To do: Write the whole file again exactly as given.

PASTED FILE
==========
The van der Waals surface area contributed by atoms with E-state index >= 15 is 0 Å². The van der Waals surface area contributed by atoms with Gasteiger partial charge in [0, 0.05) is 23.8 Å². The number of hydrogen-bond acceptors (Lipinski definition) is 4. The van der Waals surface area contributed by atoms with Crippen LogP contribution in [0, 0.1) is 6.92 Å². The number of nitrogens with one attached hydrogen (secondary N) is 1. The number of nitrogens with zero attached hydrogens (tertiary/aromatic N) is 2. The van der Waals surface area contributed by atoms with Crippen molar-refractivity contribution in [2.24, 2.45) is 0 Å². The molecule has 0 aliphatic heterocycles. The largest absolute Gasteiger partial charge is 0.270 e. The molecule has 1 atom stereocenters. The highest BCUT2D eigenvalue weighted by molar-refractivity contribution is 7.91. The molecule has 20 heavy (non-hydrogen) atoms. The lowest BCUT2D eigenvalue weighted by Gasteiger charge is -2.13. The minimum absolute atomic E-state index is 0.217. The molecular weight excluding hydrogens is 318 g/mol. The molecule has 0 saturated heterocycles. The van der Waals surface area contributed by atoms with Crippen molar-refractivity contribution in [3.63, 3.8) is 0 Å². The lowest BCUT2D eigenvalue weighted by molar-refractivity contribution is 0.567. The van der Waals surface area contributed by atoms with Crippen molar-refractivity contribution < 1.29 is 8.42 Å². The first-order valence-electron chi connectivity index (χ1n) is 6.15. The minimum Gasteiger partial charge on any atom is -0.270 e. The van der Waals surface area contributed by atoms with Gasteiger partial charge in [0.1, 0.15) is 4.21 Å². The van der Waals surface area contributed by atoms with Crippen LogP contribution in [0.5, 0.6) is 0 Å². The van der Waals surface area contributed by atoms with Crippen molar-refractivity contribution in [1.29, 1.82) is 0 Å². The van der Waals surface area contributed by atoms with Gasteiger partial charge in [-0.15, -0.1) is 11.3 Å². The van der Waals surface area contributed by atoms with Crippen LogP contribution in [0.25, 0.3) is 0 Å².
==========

The van der Waals surface area contributed by atoms with E-state index >= 15 is 0 Å². The van der Waals surface area contributed by atoms with Gasteiger partial charge in [0, 0.05) is 23.8 Å². The number of hydrogen-bond acceptors (Lipinski definition) is 4. The van der Waals surface area contributed by atoms with Crippen LogP contribution in [0, 0.1) is 6.92 Å². The number of nitrogens with one attached hydrogen (secondary N) is 1. The number of nitrogens with zero attached hydrogens (tertiary/aromatic N) is 2. The van der Waals surface area contributed by atoms with Crippen molar-refractivity contribution in [2.24, 2.45) is 0 Å². The molecule has 0 aliphatic heterocycles. The largest absolute Gasteiger partial charge is 0.270 e. The molecule has 1 atom stereocenters. The highest BCUT2D eigenvalue weighted by molar-refractivity contribution is 7.91. The molecule has 20 heavy (non-hydrogen) atoms. The lowest BCUT2D eigenvalue weighted by Gasteiger charge is -2.13. The minimum absolute atomic E-state index is 0.217. The molecular weight excluding hydrogens is 318 g/mol. The molecule has 0 saturated heterocycles. The van der Waals surface area contributed by atoms with Crippen molar-refractivity contribution in [3.63, 3.8) is 0 Å². The lowest BCUT2D eigenvalue weighted by molar-refractivity contribution is 0.567. The van der Waals surface area contributed by atoms with Crippen molar-refractivity contribution < 1.29 is 8.42 Å². The first-order valence-electron chi connectivity index (χ1n) is 6.15. The minimum Gasteiger partial charge on any atom is -0.270 e. The van der Waals surface area contributed by atoms with Gasteiger partial charge in [0.1, 0.15) is 4.21 Å². The van der Waals surface area contributed by atoms with Crippen LogP contribution in [0.5, 0.6) is 0 Å². The van der Waals surface area contributed by atoms with Crippen molar-refractivity contribution in [1.29, 1.82) is 0 Å². The van der Waals surface area contributed by atoms with Gasteiger partial charge in [-0.15, -0.1) is 11.3 Å². The van der Waals surface area contributed by atoms with Crippen LogP contribution in [0.25, 0.3) is 0 Å².